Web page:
- Restitution is an important part of the remedy here. To our knowledge, this is the first Antitrust Division civil case settlement that included restitution in addition to the more traditional equitable cease and desist remedy.
- Wage surveys and other information exchanges are common activities for trade associations, hospital groups, and other employers. Such activity can still be done in a compliant manner by following the DOJ and FTC guidance for the health care industry regarding similar conduct. Absent extraordinary circumstances, since the issuance of formal guidance over 25 years ago, the federal government will not prosecute information exchanges on reimbursement for health care providers if the competitively sensitive information is held by a third party, any information shared among competitors is at least three months old, and there are at least five providers supplying the information and no one provider can account for more than 25% of the information in question, i.e., competitors cannot reverse engineer to figure out any one competitor’s information. It has been thought this health care guidance could be applied generally.
Going forward, companies should take a close look at their antitrust compliance policies relating to the exchange of potentially competitive sensitive information, particularly with respect to wages paid to employees. As we have seen from this case and others, any inappropriate exchange of information is not sanitized merely by the use or presence of a third-party consultant, who may themselves face antitrust liability for facilitating such an exchange. The DOJ’s complaint can be interpreted as alleging that the exchange information by itself could be a standalone violation of Section 1 of the Sherman Act—the DOJ’s Competitive Impact Statement, which has not yet been filed, might shed some light on this point. In any event, while that particular legal issue will not be addressed in this case, companies should keep apprised of judicial treatment in subsequent cases that may provide additional clarity on how such conduct would be analyzed by the courts.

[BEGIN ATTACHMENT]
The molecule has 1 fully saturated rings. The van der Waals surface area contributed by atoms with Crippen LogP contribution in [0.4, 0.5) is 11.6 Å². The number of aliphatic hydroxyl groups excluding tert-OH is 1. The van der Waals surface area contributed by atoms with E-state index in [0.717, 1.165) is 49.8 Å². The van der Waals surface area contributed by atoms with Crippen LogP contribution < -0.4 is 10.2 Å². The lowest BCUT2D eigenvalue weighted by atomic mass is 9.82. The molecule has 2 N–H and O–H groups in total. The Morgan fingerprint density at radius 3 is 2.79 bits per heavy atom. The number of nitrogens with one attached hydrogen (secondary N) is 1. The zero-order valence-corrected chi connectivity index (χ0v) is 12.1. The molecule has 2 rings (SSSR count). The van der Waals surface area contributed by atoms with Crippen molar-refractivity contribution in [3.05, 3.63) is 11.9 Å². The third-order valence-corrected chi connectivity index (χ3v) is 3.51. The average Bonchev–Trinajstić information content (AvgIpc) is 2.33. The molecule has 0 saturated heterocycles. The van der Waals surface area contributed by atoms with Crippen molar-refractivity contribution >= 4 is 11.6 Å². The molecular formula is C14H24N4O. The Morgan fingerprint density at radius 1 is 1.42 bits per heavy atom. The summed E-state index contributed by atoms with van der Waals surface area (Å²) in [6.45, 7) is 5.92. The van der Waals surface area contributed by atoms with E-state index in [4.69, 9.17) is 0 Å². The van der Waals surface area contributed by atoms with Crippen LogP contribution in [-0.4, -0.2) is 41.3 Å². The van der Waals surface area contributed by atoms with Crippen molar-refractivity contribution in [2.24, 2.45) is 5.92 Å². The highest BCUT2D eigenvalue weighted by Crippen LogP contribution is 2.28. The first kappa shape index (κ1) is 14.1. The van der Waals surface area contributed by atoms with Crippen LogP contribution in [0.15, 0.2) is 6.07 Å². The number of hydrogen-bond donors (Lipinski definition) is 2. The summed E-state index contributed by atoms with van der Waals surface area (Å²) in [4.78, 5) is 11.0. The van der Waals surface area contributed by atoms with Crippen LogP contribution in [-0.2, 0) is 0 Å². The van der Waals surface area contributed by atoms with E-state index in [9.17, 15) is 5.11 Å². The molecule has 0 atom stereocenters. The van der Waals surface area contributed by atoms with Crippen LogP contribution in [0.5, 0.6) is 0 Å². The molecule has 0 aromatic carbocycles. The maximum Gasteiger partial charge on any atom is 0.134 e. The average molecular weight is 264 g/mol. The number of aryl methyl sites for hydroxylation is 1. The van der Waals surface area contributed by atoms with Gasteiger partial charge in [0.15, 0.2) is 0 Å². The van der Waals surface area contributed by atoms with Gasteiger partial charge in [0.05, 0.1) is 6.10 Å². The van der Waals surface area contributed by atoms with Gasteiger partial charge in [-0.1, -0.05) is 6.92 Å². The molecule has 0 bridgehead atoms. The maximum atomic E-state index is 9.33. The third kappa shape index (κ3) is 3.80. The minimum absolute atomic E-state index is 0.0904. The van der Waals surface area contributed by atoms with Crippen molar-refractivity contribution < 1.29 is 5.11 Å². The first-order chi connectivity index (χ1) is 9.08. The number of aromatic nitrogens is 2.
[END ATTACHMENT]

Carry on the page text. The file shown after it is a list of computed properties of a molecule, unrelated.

Should you have any questions about this, or any other antitrust or competition law question, please feel free to contact the attorneys listed above or your Mintz attorney.
 U.S. v. Penn et al., case no. 1:20-cr-00152 (D. Colo.)
 Statements of Antitrust Enforcement Policy in Health Care, Statement 6, https://www.justice.gov/atr/page/file/1197731/download
 Bloom, Michael. "Information Exchange: Be Reasonable," Bureau of Competition, Federal Trade Commission (December 11, 2014), https://www.ftc.gov/news-events/blogs/competition-matters/2014/12/information-exchange-be-reasonable